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Japanese knuckleball pitcher Eri Yoshida plays in his own ‘Field of Dreams’

Eri Yoshida sat in the dugout of a baseball field across rural Japan, surrounded by rice paddies, narrow streets and traditional culture. Japan houses.

The sight immediately reminded me of the 1989 film Field of Dreams. Asian And Yoshida certainly has her own style.

The 31-year-old Japanese woman is a knuckleball pitcher with a sidearm and hopes to take her to the big leagues. America Or Japan.

“I know it’s going to be a really tough challenge, but I have a dream in my heart to play knuckleballs on the mounds of the majors,” Yoshida told the Associated Press in Japanese, demonstrating his knuckleball grip. .

“So I decided to challenge myself.”

Mr. Yoshida also admits that it is an outrageous fantasy. But it’s also very real, and reminds me of another movie, her classic 1992 film A League of Their Own, which glorifies the women’s baseball leagues in the United States during World War II.

She travels this week to play two months in the Empire League, an independent baseball league in upstate New York. She’s used to chasing oversized targets.

Yoshida has pitched for both men and women in Japan, the United States and Canada, and for the past few years has been a player and coach for a women’s team called Agekke (sponsor name) in Tochigi Prefecture, north-central Japan.

“I feel like my personality is really Knuckleball-ish,” Yoshida said. Her famously whimsical pitching is the lifeblood that keeps her going in baseball, and while she’s only 1.55 meters (5 ft 1) tall, she’s an excellent equalizer for a petite woman, but very difficult to control.

As a high school student, Yoshida was Japan’s first female professional baseball player and was dubbed the “Knuckle Princess” in newspaper headlines. She never played softball, but she started out as a female baseball player.

She then went on to further her fame, playing with boys again as an 18-year-old on an independent team in Chico, California, managed by former major league shortstop Gary Templeton.

Yoshida said, “He looked like my father.”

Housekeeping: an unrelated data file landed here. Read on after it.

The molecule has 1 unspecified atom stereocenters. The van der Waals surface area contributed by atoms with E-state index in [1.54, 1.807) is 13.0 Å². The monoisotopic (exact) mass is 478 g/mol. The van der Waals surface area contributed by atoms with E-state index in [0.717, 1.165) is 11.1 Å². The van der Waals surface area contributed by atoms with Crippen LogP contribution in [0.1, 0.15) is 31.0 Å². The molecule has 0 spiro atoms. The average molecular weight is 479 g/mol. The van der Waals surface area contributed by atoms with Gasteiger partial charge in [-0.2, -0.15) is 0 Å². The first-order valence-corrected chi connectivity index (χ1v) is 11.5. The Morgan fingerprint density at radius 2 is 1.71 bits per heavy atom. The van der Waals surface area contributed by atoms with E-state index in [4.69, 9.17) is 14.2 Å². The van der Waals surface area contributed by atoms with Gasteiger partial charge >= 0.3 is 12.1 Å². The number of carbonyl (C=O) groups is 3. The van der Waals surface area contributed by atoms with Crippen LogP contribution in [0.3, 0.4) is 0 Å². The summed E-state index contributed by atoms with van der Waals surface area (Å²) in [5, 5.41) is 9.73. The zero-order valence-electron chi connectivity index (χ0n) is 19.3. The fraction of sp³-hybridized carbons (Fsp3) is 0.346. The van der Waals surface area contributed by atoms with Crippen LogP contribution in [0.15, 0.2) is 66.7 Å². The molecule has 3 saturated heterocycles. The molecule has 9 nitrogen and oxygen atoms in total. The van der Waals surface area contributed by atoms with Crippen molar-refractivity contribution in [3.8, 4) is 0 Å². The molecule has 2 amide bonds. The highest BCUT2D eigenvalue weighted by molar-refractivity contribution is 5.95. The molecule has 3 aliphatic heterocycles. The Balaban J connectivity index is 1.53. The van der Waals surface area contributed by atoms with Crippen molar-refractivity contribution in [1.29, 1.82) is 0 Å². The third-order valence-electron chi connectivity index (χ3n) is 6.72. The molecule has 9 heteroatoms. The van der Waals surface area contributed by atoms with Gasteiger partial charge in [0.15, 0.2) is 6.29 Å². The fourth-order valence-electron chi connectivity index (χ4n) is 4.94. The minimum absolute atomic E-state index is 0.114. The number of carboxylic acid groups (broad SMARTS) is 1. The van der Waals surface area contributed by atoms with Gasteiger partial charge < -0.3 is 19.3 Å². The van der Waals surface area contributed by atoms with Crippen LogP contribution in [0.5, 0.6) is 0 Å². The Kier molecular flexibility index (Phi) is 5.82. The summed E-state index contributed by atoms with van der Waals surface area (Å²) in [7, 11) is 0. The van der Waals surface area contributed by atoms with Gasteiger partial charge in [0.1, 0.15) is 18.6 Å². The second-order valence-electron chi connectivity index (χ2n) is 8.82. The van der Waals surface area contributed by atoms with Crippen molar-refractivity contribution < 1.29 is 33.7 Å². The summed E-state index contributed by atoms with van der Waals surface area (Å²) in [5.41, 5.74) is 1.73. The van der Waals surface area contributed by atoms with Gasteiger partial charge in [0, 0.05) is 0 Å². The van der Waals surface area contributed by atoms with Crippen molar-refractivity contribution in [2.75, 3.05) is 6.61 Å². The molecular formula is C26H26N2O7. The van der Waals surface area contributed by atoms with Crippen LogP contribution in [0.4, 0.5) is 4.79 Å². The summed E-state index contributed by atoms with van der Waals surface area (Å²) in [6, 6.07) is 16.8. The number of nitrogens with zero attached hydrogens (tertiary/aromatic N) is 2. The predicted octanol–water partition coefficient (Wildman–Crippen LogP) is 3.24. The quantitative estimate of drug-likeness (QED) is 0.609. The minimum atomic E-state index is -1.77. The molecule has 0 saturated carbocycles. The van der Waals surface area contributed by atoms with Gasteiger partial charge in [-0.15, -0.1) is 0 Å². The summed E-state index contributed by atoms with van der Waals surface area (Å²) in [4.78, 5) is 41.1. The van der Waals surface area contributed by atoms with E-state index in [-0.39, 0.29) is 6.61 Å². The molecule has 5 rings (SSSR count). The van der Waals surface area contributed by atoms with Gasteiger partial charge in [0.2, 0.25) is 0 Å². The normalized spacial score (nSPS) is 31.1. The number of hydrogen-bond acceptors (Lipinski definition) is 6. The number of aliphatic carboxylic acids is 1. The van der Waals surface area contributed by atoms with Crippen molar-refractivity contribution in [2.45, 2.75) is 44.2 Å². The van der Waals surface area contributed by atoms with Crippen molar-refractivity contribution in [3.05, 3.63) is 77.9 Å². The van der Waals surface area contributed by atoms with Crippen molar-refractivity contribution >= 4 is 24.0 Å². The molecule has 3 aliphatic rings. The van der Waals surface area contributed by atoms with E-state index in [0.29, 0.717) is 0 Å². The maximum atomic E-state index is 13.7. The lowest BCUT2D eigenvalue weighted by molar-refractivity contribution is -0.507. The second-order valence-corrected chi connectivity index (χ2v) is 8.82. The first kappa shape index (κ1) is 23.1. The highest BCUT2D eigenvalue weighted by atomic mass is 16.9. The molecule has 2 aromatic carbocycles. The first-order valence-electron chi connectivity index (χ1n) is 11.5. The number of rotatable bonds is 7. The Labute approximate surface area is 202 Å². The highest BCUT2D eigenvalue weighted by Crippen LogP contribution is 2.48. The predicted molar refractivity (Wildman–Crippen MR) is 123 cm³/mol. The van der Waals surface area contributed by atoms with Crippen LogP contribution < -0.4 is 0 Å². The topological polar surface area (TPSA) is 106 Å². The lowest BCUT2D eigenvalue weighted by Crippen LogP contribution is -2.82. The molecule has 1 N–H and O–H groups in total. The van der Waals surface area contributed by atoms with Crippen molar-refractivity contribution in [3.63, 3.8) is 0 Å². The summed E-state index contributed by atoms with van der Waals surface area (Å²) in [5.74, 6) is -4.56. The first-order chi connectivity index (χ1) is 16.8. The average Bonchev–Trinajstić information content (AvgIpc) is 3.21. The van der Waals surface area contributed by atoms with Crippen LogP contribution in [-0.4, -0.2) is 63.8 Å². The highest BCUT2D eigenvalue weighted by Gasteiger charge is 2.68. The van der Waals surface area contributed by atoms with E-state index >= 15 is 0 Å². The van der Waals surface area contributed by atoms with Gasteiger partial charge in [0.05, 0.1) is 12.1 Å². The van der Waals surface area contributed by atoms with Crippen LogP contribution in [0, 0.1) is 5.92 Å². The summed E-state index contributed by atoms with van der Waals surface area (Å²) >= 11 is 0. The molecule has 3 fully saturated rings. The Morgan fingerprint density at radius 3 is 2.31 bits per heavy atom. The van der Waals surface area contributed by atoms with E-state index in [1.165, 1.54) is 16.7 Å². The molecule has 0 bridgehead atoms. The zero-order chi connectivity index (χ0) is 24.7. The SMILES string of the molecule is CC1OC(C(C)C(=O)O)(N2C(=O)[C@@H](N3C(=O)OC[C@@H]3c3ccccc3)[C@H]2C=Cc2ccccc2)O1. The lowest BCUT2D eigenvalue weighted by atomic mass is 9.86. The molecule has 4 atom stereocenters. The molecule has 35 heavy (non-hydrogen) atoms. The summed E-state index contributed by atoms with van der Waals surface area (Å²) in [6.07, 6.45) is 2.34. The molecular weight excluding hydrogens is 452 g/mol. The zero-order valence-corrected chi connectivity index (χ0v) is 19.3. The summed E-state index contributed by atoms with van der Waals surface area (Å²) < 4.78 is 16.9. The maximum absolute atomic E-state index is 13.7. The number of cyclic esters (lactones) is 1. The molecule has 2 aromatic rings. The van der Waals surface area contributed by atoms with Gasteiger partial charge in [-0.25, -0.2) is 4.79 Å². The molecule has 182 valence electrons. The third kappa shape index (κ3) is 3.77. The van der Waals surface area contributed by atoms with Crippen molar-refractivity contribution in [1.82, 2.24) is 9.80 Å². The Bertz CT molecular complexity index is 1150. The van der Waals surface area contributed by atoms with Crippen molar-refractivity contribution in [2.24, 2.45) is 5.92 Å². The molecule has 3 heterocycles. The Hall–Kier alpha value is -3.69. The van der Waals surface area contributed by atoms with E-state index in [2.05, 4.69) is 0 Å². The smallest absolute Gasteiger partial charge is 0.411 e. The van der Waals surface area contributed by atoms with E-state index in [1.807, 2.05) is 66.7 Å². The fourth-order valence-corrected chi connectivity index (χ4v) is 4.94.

In her early teens, she noticed the boys growing taller and stronger. How do you compete? Then she watched former Boston Red Sox pitcher Tim Wakefield throw the knuckleball that contributed to his 200th career win.

“I wasn’t tall or strong enough to throw a straight ball at 100 miles per hour, but I thought maybe I could throw a knuckleball at 105 kilometers per hour (65 miles per hour). ‘ she explained. She threw a knuckleball for the first time and wanted to be like him. ”

She still wears his number 49 jersey and talks to him about unpredictable pitching.

The goal of a knuckleball is to actually throw it from your fingertips and nails, but to put as little spin on the ball as possible and allow the wind to move the ball. The all-time record was Phil Niekro, the all-time leading knuckleballer with 318 wins and was inducted into the National Baseball Hall of Fame in Cooperstown, New York.

Like Knuckleball, Yoshida was unsteady. And she has to face the fact that knuckleball pitchers are all but extinct, prone to too many wild pitches and passed balls, and considered dangerous in an age of analysis.

After going 0-4 in California in 2010, Templeton knew that an 18-year-old would struggle against older competitors. Her record books show her going 5-10 in three seasons in various independent leagues in North America.

Yoshida returned to Japan in 2013, but elbow and collarbone injuries regularly slowed him down. Only now does she feel physically ready to continue her journey.

In one of baseball’s great ironies, and certainly defying logic, the uniform and bat Yoshida wore were presented to the National Baseball Hall of Fame. But it was for her hitting ability playing for the Chico Outlaws, not for her pitching.

In the league match, in the first at-bat when the pitcher was supposed to stand at bat, Yoshida hit a single to the right wing when the bases were loaded, recording his first hit and first RBI.

“It was as a hitter, not as a pitcher, but it was everyone’s first time, so we donated uniforms and bats,” she said.

“But it’s knuckleball that made baseball possible,” he added.

Perhaps her ball and glove will be in Cooperstown next.


Associated Press video journalist Koji Ueda contributed to this report.


Based in JapanFollow APs Sportswriter Stephen Wade’s Twitter (


AP Sports: and Japanese knuckleball pitcher Eri Yoshida plays in his own ‘Field of Dreams’

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